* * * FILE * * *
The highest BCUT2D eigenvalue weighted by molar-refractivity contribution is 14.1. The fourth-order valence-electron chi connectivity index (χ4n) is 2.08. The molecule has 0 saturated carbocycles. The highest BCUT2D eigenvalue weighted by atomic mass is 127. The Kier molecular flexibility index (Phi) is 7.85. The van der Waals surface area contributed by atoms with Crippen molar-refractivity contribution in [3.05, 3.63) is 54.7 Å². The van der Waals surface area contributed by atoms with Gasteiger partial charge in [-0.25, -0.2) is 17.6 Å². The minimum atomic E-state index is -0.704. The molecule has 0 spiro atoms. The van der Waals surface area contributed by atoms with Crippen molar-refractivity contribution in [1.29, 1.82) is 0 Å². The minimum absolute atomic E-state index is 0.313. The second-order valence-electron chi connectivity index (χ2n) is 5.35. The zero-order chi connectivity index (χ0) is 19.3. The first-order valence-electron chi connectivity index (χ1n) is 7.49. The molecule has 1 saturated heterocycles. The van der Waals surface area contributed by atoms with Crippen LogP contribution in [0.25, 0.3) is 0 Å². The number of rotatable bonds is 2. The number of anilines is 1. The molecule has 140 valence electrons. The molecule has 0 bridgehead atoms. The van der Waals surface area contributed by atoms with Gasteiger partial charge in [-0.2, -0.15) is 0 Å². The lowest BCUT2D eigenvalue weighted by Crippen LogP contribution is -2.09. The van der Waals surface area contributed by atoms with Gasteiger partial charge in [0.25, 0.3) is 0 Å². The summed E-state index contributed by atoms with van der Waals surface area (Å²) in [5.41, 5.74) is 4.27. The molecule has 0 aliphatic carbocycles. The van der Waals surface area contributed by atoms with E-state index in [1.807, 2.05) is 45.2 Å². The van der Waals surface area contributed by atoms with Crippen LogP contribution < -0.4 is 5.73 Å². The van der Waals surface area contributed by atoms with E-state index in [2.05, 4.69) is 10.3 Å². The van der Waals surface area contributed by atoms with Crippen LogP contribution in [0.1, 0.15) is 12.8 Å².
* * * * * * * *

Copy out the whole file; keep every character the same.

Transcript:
The highest BCUT2D eigenvalue weighted by molar-refractivity contribution is 14.1. The fourth-order valence-electron chi connectivity index (χ4n) is 2.08. The molecule has 0 saturated carbocycles. The highest BCUT2D eigenvalue weighted by atomic mass is 127. The Kier molecular flexibility index (Phi) is 7.85. The van der Waals surface area contributed by atoms with Crippen molar-refractivity contribution in [3.05, 3.63) is 54.7 Å². The van der Waals surface area contributed by atoms with Gasteiger partial charge in [-0.25, -0.2) is 17.6 Å². The minimum atomic E-state index is -0.704. The molecule has 0 spiro atoms. The van der Waals surface area contributed by atoms with Crippen molar-refractivity contribution in [1.29, 1.82) is 0 Å². The minimum absolute atomic E-state index is 0.313. The second-order valence-electron chi connectivity index (χ2n) is 5.35. The zero-order chi connectivity index (χ0) is 19.3. The first-order valence-electron chi connectivity index (χ1n) is 7.49. The molecule has 1 saturated heterocycles. The van der Waals surface area contributed by atoms with Crippen LogP contribution in [0.25, 0.3) is 0 Å². The number of rotatable bonds is 2. The number of anilines is 1. The molecule has 140 valence electrons. The molecule has 0 bridgehead atoms. The van der Waals surface area contributed by atoms with Gasteiger partial charge in [-0.2, -0.15) is 0 Å². The lowest BCUT2D eigenvalue weighted by Crippen LogP contribution is -2.09. The van der Waals surface area contributed by atoms with Gasteiger partial charge in [0.25, 0.3) is 0 Å². The summed E-state index contributed by atoms with van der Waals surface area (Å²) in [5.41, 5.74) is 4.27. The molecule has 0 aliphatic carbocycles. The van der Waals surface area contributed by atoms with E-state index in [1.807, 2.05) is 45.2 Å². The van der Waals surface area contributed by atoms with Crippen LogP contribution < -0.4 is 5.73 Å². The van der Waals surface area contributed by atoms with E-state index in [2.05, 4.69) is 10.3 Å². The van der Waals surface area contributed by atoms with Crippen LogP contribution in [0.1, 0.15) is 12.8 Å².